The male is larger and paler overall. In general, he is grey or white about the head, while the female’s head is brown with a white eye-ring and a thin while line curving from the eye down the side of the head. Young males and some adult males in moult may also have a white line behind the eye, but this is less clear-cut. Differences in colouration between male and female are not unusual in the duck family. Only females incubate the eggs. The male’s more ‘showy’ appearance serves to attract the female, and makes him more obvious to other birds when defending his territory.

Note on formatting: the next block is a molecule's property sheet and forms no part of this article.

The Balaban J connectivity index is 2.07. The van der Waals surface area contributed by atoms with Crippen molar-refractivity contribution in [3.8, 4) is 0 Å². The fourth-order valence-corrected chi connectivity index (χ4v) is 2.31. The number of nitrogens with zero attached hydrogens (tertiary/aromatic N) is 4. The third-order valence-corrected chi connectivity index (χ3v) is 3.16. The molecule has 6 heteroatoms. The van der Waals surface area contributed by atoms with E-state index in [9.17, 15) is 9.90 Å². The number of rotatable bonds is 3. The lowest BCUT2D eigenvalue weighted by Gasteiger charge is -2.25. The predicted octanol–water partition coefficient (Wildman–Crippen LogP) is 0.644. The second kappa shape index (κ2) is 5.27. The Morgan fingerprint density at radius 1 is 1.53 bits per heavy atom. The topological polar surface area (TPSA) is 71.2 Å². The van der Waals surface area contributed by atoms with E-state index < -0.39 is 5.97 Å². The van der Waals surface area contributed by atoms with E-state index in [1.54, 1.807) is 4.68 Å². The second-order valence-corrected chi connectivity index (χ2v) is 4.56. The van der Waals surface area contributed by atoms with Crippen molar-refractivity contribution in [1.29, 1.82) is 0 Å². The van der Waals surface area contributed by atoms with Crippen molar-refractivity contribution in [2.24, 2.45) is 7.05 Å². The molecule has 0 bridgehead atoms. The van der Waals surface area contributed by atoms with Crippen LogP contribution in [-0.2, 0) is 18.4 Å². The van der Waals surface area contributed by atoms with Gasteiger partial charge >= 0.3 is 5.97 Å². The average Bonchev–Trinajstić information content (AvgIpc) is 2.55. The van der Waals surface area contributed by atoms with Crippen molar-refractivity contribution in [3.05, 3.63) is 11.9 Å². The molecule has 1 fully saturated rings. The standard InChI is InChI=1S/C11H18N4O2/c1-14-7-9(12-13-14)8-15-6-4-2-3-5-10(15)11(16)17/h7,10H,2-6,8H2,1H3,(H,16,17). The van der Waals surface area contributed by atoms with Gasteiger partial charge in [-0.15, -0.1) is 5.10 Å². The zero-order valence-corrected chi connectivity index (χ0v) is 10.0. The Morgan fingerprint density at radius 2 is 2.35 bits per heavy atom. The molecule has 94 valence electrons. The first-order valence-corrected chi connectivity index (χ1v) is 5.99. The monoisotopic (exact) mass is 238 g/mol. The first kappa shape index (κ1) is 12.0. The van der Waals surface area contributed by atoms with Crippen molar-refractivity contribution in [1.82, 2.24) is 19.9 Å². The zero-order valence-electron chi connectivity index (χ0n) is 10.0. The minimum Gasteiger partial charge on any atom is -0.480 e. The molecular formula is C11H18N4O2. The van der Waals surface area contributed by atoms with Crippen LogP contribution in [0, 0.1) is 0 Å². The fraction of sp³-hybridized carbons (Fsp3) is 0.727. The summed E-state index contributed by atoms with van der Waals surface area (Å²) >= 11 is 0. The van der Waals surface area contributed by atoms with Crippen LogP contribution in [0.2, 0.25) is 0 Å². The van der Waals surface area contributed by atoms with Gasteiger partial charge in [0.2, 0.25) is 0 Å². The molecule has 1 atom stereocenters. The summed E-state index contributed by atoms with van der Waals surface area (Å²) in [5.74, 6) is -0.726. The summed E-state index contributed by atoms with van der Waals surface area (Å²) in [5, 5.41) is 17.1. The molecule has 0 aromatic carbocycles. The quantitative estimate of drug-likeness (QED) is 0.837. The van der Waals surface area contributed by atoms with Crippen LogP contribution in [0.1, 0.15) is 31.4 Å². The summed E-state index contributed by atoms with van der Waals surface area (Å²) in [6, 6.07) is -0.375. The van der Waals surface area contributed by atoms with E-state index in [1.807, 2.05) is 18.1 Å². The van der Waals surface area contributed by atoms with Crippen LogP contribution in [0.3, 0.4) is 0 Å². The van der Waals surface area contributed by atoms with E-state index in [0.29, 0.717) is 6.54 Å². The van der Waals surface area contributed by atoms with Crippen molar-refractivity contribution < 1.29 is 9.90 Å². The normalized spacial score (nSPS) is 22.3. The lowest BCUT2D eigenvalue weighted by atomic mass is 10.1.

The male is large – one of the biggest ducks in the world. An adult drake may weigh around 3½ kg and measure 80cms from the tip of his bill to the end of his tail. Both sexes, when adult, have orange-yellow legs and feet. Those of immature birds, of either sex, are paler and have black marks at the heel and toe joints. All individuals have spurs, bare of feathers, at the angle of the wing.